By Ian Dipple Thursday 07 March 2013 Updated: 08/03 09:07
THE HEAD of finance at the Trust which runs the Alexandra Hospital has admitted they will need to do more than just break even in the future in order to be able to invest in patient services.
Chris Tidman, director of resources at Worcestershire Acute Hospitals NHS Trust, acknowledged they needed to create more 'head room'.
The Trust is currently running a £1.2million deficit but expects to plug the gap by the end of the financial year largely as a result of having its assets re-evaluated to extend their lifespan and so reduce the amount by which they were expected to fall in value by more than £2million.
Save the Alex campaigners branded the move an 'accounting trick', a claim Mr Tidman rejected.
"This is something which a number of other Trusts have done. At the moment the life span of the assets is given by the district valuer but other companies come in and offer a different view," he told the Standard.
"We believe some of the asset lives given by the district valuer are not right because you tend to operate out of hospital buildings for longer than anticipated."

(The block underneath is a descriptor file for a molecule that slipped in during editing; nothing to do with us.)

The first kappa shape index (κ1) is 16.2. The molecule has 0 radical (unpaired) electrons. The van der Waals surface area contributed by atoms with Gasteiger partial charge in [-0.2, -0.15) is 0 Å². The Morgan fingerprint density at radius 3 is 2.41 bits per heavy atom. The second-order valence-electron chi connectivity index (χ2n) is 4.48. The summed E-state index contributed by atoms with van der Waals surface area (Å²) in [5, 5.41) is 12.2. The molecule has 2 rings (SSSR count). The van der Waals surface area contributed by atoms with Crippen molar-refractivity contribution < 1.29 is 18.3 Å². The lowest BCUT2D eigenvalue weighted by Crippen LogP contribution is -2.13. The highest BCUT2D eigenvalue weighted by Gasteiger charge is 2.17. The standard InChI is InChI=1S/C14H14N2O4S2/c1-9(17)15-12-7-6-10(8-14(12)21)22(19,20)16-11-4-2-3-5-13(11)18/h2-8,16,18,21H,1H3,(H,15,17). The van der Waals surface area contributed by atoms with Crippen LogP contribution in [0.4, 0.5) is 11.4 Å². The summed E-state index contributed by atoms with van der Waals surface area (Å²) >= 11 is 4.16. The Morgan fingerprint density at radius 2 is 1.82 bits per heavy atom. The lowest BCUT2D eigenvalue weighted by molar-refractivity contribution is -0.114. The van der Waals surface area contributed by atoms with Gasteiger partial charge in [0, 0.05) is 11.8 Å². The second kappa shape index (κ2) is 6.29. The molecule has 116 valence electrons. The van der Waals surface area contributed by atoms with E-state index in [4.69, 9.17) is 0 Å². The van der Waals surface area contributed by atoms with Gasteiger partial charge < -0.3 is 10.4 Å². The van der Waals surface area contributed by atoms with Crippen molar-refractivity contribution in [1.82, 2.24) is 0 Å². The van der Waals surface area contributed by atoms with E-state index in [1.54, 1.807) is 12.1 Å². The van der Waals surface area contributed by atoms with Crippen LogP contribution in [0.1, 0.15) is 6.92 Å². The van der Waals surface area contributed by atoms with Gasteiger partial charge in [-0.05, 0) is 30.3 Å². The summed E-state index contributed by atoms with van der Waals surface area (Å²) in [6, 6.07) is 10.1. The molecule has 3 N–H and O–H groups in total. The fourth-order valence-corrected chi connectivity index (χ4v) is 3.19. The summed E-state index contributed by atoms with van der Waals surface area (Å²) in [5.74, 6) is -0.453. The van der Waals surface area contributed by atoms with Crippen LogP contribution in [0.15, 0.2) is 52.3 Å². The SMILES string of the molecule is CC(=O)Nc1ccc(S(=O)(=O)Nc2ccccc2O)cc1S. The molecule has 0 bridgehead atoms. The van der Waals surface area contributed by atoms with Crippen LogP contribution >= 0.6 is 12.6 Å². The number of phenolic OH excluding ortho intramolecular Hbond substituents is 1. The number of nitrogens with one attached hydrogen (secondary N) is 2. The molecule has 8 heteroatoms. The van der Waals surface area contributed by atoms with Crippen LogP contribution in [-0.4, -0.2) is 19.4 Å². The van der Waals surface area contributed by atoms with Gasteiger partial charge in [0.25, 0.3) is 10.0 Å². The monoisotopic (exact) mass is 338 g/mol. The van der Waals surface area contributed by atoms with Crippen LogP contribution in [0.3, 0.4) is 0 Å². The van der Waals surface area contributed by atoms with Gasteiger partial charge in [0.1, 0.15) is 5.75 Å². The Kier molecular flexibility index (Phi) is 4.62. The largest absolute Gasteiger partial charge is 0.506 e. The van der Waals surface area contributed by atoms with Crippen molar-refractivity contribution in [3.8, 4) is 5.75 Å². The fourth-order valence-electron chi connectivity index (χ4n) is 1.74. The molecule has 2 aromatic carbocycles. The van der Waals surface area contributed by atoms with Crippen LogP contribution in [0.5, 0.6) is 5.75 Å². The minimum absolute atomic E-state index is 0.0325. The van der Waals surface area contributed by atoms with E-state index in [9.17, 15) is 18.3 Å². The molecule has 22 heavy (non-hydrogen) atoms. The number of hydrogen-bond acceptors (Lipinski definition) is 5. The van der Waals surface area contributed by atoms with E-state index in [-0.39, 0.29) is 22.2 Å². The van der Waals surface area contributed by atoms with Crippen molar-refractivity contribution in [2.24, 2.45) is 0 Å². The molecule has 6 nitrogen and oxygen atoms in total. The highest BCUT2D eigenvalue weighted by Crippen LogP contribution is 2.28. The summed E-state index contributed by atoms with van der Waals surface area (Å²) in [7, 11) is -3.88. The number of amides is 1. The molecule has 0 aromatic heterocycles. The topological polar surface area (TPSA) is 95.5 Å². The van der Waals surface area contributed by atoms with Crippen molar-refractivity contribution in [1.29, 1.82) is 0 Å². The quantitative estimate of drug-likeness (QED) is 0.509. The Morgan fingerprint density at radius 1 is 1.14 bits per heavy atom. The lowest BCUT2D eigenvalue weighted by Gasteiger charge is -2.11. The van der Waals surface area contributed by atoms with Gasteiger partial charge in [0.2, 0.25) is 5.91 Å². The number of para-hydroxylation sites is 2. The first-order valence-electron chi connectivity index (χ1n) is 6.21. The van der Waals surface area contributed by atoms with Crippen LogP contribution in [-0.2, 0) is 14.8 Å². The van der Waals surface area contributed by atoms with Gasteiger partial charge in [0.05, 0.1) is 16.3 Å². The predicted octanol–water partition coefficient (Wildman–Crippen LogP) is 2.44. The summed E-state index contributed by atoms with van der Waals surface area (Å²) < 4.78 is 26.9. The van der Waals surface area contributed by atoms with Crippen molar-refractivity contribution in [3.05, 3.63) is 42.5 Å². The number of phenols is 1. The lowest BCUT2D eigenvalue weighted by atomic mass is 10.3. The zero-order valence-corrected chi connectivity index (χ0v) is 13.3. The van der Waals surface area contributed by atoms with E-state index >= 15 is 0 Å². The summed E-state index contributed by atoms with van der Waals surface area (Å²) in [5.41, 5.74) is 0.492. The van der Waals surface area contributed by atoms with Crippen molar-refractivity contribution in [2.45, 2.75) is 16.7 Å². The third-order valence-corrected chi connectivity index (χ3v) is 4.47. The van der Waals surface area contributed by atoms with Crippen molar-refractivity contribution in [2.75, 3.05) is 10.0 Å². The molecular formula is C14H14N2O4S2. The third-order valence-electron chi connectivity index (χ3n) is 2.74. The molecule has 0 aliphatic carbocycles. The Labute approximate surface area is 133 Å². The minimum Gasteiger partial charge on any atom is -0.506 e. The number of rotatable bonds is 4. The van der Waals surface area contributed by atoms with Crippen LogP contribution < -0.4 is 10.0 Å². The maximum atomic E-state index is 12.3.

A deal has also been struck with commissioners on a range of issues including payment for the increased costs of meeting the continuing rise in emergency demand.
Bosses had hoped to be left with a £1.5million surplus this year but had to abandon that plan, blaming the increase in costs associated with more people coming through A&E and repeated outbreaks of norovirus, which has seen hundreds of beds closed and the loss of about £1million in income from elective surgery.
It has also hit the Trust's ability to make efficiency savings.
But breaking even will not be an option in future as the Trust needs to make a £1.3million surplus in each of the next nine years to repay a £12million government loan to help pay its day-to-day bills.
In a recent Westminster Hall debate on the future of the Alex, Redditch MP Karen Lumley called the Trust's debt problem a 'ticking timebomb'.
Mr Tidman acknowledged the Trust's legacy debt, of about £18million due to overspending by the previous management between 2001 and 2006, was a millstone around their neck but said if they achieved Foundation Trust status there was an option to deal with it by converting it to a long-term loan.
"It is fair to say the Trust board does recognise that given the economic conditions, what we do need is greater head room going forward to withstand any pressures," he said.
"That said any organisation private or public will need contingency plans.
"While the Trust has a legacy debt this will be the seventh year we will either have broken even or delivered a surplus."
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